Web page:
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Activision

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Activision
Founded: 1979-10-01
T-series code: T-130
Merged into: Vivendi (2008)
Headquarters: Santa Monica, California, United States

Activision Publishing, Inc. is an American video game publisher, and one of the largest companies of its type in the world.

History

Activision, Inc. was founded in October 1979 by four programmers (David Crane, Larry Kaplan, Alan Miller and Robert Whitehead) from Atari. After discovering their efforts represented 60% of the company's sales at the time (valued at over $60 million), they prompted Atari to start treating its staff like the music industry, paying programmers royalties and allowing them to be recognised for their work in the products sold, rather than just allowing Atari to take credit. Renegotiations failed and Activision was formed to fullfil their demands.

Activision represented a number of firsts in the industry, being one of the first third-party game developers for the Atari 2600 (and by extension, third-party software houses, period), the first to fully credit its staff in video game releases (albeit just in manuals at first due to technology restraints) and the first video game company to use a name earlier in the alphabet than "Atari" in order to be found more quickly (a practise also mirrored in later companies such as Accolade, Acclaim and Absolute Entertainment).

Activision was enormously successful in the early years, but was hit by the North American video game crash of 1983, which subsequently led to lower sales, employees leaving and a renewed focus on home computer games. It purchased struggling developer Infocom in 1986 (which it would close in 1989) and would attempt to diversify into other types of computer software aside from games. This change of pace caused the company to change its name to Mediagenic, with "Activision" being retained as a brand for games (alongside Infocom).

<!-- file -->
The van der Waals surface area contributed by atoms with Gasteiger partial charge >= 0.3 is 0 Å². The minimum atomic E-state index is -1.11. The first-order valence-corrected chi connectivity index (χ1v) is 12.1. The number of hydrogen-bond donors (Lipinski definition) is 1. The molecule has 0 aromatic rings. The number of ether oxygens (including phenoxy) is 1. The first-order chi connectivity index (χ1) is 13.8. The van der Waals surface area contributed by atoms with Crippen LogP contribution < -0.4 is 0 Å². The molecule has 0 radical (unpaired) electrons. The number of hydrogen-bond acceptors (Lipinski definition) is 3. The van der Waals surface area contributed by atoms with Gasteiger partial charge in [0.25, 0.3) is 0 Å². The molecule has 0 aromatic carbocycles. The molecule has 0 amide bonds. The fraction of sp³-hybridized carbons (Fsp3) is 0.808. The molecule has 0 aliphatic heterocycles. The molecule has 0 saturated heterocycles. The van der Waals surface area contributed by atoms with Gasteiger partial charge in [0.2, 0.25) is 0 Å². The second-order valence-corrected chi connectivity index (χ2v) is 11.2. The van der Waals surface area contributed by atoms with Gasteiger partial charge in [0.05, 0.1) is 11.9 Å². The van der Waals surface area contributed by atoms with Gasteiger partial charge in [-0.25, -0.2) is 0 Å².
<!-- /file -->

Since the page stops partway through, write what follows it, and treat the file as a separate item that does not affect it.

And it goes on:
In 1981 an "international" company had been set up as Activision (UK) Inc., and by 1983/1984 it was a success in its own right, supporting numerous European home computers. It was this branch of Activision (which for a while traded as Activision Entertainment Software) which first interacted with Sega, securing the license to publish several Sega arcade games for home computers.

The firm had a confused presence during the late 1980s, trading as both Mediagenic (the official name) and Activision (the more well-known name) depending on the situation (after creating the Electric Dreams label in the UK, customers could find that for support, they were contacting not Electric Dreams, but "Mediagenic" headquartered at "Activision House" in London).

Financial issues, including multi-million dollar patent infringement lawsuits, prompted the firm to be purchased by a group of investors led by Robert Kotick. Management filed for chapter 11 bankruptcy, after which significant structural changes to the company occurred and the headquarters moved. The Mediagenic name would be dropped in 1992, with the company reverting back to Activision, and with this, a renewed focus on video games.

Activision's subseqent success with the likes of the MechWarrior series of games led to rapid growth during the 1990s, resulting in more publishing and distribution deals, as well as developer acquisitions. In 2000 Activision Inc. became the name of a holding company to manage the group's subsidiaries, while the official name for the publisher changed to "Activision Publishing, Inc.". A merger with Vivendi Entertainment (owner of Sierra and Blizzard) in 2008 led to the creation of a new holding company Activision Blizzard.

Since the late-2000s, Activision and Electronic Arts have battled to be the largest video game publisher in the world. Activision owns such properties as Tony Hawk's Pro Skater, Guitar Hero and most notably, Call of Duty.

For a time, Sega PC games were published by one of Activision's subsidiaries; Activision Value Publishing.

Softography

SG-1000

Amstrad CPC

Commodore 64

ZX Spectrum

Atari ST

Amiga

Master System

Mega Drive

Mega-CD

Sega 32X

Saturn

Dreamcast

Nintendo DS

Gallery

References

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